And down the stretcher they come.
Yes, limping, exhausted, and in some cases a half-step ahead of the EMT’s, the Philadelphia Phillies, New York Mets and Milwaukee Brewers have four days – and maybe a fifth – to decide two places in the National League playoffs.
Here’s how they look on the morning of Sept. 25.
All they have to do is start winning again. They are off today, then play three at home against the Washington Nationals, who need to win their remaining four games to avoid losing 100 for the first time since the Expos of 1976.
Lately: Lost 2.
What’s gone right: Ryan Howard’s MVP spike. His September includes a .342 batting average, 10 home runs and 28 RBI. Also in September, Shane Victorino is batting .324 and Jimmy Rollins .311. Closer Brad Lidge hasn’t allowed a run in a month, Cole Hamels has allowed as many as four runs in a start once since early August and Jamie Moyer has won five consecutive decisions (thanks, occasionally, to a big offense).
What’s gone wrong: Pat Burrell gets you the big home run once in a while, but otherwise he’s batting .203 in September. Pedro Feliz has one home run and six RBI in the past four weeks. Brett Myers has allowed 16 runs over his last 8 1/3 innings. Kyle Kendrick pitched himself out of the rotation.
Funny ballclub, the Mets. Funny, in a really warped, stumbling-around, extend-the-GM-four-more-years kind of way. But, say what you will, they do drama like no one else. Pedro Martinez goes against the Cubs tonight in what could be his last start in their uniform, and they finish with three against the Florida Marlins, which is how it all ended a year ago. Johan Santana is scheduled for Sunday.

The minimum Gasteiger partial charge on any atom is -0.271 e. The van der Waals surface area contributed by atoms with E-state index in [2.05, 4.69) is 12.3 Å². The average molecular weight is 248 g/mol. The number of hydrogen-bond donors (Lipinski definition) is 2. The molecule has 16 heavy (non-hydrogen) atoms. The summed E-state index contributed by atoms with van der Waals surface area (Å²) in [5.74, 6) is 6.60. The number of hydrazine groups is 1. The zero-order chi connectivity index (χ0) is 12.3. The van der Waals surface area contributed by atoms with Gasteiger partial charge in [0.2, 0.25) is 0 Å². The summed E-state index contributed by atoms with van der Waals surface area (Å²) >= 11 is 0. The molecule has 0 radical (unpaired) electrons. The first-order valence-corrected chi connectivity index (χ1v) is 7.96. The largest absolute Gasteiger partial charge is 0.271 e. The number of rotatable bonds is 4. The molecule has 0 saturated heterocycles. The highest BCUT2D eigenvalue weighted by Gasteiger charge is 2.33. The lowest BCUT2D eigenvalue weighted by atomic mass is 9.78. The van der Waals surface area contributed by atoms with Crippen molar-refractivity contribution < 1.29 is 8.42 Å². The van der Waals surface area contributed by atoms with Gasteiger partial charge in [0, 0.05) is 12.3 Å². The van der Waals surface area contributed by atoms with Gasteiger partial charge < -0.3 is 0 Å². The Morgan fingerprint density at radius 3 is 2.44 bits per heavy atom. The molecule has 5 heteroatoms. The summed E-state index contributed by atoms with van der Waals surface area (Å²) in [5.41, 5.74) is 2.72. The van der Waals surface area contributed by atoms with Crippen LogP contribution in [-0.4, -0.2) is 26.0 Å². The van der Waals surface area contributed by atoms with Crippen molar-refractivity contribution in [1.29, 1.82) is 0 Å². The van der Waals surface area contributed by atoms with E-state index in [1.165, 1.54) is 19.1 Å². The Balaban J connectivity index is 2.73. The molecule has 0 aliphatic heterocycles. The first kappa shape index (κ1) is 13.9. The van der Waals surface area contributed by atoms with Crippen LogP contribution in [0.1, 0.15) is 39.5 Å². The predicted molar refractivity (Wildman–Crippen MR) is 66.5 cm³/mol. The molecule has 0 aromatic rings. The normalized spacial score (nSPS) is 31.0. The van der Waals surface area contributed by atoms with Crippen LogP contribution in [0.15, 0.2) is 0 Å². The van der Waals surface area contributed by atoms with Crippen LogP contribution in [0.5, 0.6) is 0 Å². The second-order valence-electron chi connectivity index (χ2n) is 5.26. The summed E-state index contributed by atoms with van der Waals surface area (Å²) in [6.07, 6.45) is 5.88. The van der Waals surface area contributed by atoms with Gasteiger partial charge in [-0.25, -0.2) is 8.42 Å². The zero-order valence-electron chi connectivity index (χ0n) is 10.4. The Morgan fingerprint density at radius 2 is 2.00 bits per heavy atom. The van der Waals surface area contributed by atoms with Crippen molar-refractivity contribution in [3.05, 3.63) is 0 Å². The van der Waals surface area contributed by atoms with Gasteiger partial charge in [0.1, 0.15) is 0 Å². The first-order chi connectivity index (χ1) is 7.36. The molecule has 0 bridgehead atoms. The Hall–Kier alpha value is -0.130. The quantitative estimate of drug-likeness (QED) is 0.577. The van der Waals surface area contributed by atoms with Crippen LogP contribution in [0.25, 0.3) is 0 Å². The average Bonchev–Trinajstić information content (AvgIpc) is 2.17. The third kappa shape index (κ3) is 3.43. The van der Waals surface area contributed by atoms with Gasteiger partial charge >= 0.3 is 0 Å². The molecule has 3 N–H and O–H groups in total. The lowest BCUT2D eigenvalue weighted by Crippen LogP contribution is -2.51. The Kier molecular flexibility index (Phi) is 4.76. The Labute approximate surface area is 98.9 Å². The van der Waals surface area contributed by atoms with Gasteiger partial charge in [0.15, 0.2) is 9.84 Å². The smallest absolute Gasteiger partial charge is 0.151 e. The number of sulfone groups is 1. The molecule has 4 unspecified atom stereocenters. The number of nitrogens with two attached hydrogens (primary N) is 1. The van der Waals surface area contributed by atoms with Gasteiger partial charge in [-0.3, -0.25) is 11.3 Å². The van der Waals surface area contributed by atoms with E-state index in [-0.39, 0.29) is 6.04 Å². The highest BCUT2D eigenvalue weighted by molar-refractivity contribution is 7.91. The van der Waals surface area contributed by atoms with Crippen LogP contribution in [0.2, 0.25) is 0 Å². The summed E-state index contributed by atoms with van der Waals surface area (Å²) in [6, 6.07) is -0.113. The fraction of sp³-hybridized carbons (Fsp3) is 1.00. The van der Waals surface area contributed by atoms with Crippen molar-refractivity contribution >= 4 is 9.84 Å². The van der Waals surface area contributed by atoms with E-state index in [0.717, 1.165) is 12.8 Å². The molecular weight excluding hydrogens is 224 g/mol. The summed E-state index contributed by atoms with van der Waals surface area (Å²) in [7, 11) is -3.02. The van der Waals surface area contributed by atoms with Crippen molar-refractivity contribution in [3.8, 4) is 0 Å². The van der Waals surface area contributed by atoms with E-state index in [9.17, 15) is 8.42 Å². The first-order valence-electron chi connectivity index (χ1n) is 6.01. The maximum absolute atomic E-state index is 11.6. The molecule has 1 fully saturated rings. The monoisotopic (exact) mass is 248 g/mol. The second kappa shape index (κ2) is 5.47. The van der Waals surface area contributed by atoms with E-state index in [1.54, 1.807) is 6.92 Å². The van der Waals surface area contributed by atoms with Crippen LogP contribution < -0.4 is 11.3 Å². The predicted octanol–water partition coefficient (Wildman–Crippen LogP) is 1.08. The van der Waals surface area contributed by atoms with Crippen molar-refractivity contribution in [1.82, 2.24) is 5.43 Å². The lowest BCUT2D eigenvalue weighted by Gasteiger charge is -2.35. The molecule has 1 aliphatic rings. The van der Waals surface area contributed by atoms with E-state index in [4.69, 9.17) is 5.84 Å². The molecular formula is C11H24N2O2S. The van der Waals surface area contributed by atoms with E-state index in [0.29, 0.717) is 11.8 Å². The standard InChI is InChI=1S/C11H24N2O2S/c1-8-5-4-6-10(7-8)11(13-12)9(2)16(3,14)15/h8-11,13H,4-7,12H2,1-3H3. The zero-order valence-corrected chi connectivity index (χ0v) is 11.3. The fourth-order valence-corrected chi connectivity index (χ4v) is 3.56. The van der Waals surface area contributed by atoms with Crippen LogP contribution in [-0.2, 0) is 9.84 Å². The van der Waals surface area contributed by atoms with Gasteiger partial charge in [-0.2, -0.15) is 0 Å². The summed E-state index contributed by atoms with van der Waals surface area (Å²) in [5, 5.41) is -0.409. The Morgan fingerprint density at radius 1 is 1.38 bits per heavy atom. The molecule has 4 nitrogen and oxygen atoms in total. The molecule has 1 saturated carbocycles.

Lately: Lost 4 of 5.
What’s gone Wright: As in, David. He’s had a huge September, as have the Mets’ other two run producers, Carlos Delgado and Carlos Beltran. Santana has been every bit the ace they thought they were getting, particularly down the stretch. He’s nearing a career high in innings, hasn’t lost a decision since June, and with any luck would have 20 wins.
What’s gone wrong: It’s the pitching. Martinez has lost his three September starts and been knocked around pretty good. Oliver Perez has been typically inconsistent. And the bullpen, well, the bullpen you know all about. Luis Ayala’s September ERA is creeping up on 7.
All was lost – again – and then the Mets started losing – again – and a three-game winning streak can go a long way. It helps to get the Pittsburgh Pirates this time of year. The Brewers play one more against the Pirates, then three against the Cubs this weekend. The players are on their own, as it seems unlikely ownership will change managers again between now and Sunday.
Lately: Won 3.
What’s gone right: Um, well, they’ve won three. Prince Fielder has come to life; he has six home runs and 17 RBI since Sept. 11. After consecutive losses, CC Sabathia won on three days’ rest Wednesday night. Since the implosion in Chicago a week ago, Salomon Torres has a win and a save in three appearances. And Eric Gagne has a run of eight scoreless appearances.
What’s gone wrong: Among NL teams in September, the Brewers rank 14th in team ERA and 16th in runs scored. The bullpen has been only slightly better than the rotation, which is taking volunteers. They’re thinking Yovani Gallardo starts tonight, Jeff Suppan on Friday, Ben Sheets or Dave Bush on Saturday, and they’ll get back to you about Sunday.